After the theological drift in the past two American Prayer Books, the service of Holy Matrimony in the 2019 Prayer Book is a breath of fresh air, its content rooted in the traditional material of the classical Anglican tradition. The format of the service is very much in the modern style, but language and doctrine it contains are long-awaited returns to historic orthodoxy.

The opening text on BCP 198-199 outline the doctrine of marriage and call for “great care” in the preparation of all candidates for Holy Matrimony. The word “candidate” should be taken seriously: just as in Confirmation and Ordination, those preparing for marriage are merely candidates, and the minister is well within his rights to deny officiating the wedding if the couple is not prepared or ineligible for marriage. The Banns of Marriage are one line of discernment, wherein the congregation is to be given at least three opportunities to offer any “cause, or just impediment” that the wedding should not go through. Furthermore, the minister is expected (and in many dioceses required) to have the couple sign the Declaration of Intention on BCP 200. This, and its accompanying liturgy on BCP 213, is essentially a formalized betrothal ceremony, and serves as the primary “gateway” to the path to marriage. If the couple is unable to sign the Declaration in good conscience they need further instruction and catechesis concerning Christian marriage before they can receive the Church’s blessing. The minister should take this role with grave solemnity, as many believers have slipped through the cracks in recent decades, entering into marriage with (at best) anemic views of biblical marriage.

What follows is but one way of approaching pre-marital counseling, which the minister can adapt to the strengths and weaknesses of the couple in question.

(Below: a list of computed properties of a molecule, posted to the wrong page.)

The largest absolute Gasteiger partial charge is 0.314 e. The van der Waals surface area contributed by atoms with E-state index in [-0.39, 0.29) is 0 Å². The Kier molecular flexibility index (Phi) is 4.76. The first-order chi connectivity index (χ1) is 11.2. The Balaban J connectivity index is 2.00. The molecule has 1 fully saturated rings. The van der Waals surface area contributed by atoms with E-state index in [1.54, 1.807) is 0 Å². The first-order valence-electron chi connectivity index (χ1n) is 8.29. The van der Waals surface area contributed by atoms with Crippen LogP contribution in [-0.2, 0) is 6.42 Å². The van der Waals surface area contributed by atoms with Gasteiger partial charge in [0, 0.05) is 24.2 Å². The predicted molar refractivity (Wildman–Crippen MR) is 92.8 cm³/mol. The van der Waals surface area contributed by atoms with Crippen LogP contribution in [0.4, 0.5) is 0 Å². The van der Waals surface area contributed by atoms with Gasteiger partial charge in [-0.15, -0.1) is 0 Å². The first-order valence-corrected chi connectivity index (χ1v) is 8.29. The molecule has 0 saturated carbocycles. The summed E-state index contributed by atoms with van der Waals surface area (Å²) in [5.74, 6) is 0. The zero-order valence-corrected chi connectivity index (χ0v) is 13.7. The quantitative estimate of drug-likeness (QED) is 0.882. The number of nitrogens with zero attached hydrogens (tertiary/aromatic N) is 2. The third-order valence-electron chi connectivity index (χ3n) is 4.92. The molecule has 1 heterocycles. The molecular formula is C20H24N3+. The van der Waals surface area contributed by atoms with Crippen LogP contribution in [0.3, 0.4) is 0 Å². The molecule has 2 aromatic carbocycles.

“Marriage is two people made one flesh in community bearing fruit for life before God.”

1. “Marriage Is”

  • Examine the Declaration of Intent study its four-fold purpose of marriage
  • Examine Holy Matrimony as an image of Christ & Church
  • Gateway: Sign the Declaration of Intention

2. “Two People”

  • Profile the personalities of the man and the woman with appropriate social and religious tools and measures
  • Consider their schedules, lifestyles, interests, personal spaces
  • Gateway: Make plans for Confirmation if not yet done

3. “Made One Flesh”

  • Consider the unity of the couple, especially their disciplines (spiritual and otherwise)
  • Examine their conflict resolution past and present, and where peace is found
  • Gateway: Have them paraphrase the Wedding Vows for their own understanding

4. “In Community”

  • Consider the community, especially the future in-laws, for this couple, and their relationships
  • Explore their baggage, expectations, history, and wishes about family and friends
  • Gateway: Offer Healing Prayer

5. “Bearing Fruit”

  • Explore the subjects of agape love that sacrifices & spreads, especially with regards to sexuality, family planning, and child-rearing
  • Examine their sexual desires, history, expectations, and ethics
  • Gateway: Offer private Confession & Absolution

6. “For Life”

  • Consider ordinary household plans like finances, spending & saving habits, occupations
  • Explore the subjects of homemaking and domestic duties and expectations
  • Gateway: Have them prepare a budget and list major milestones as a couple for their first year

7. “Before God”

  • Explore spiritual habits shared by the couple and pastoral accountability for the future
  • Consider the religious life of their family-to-be
  • Gateway: Plan the wedding ceremony’s liturgy together

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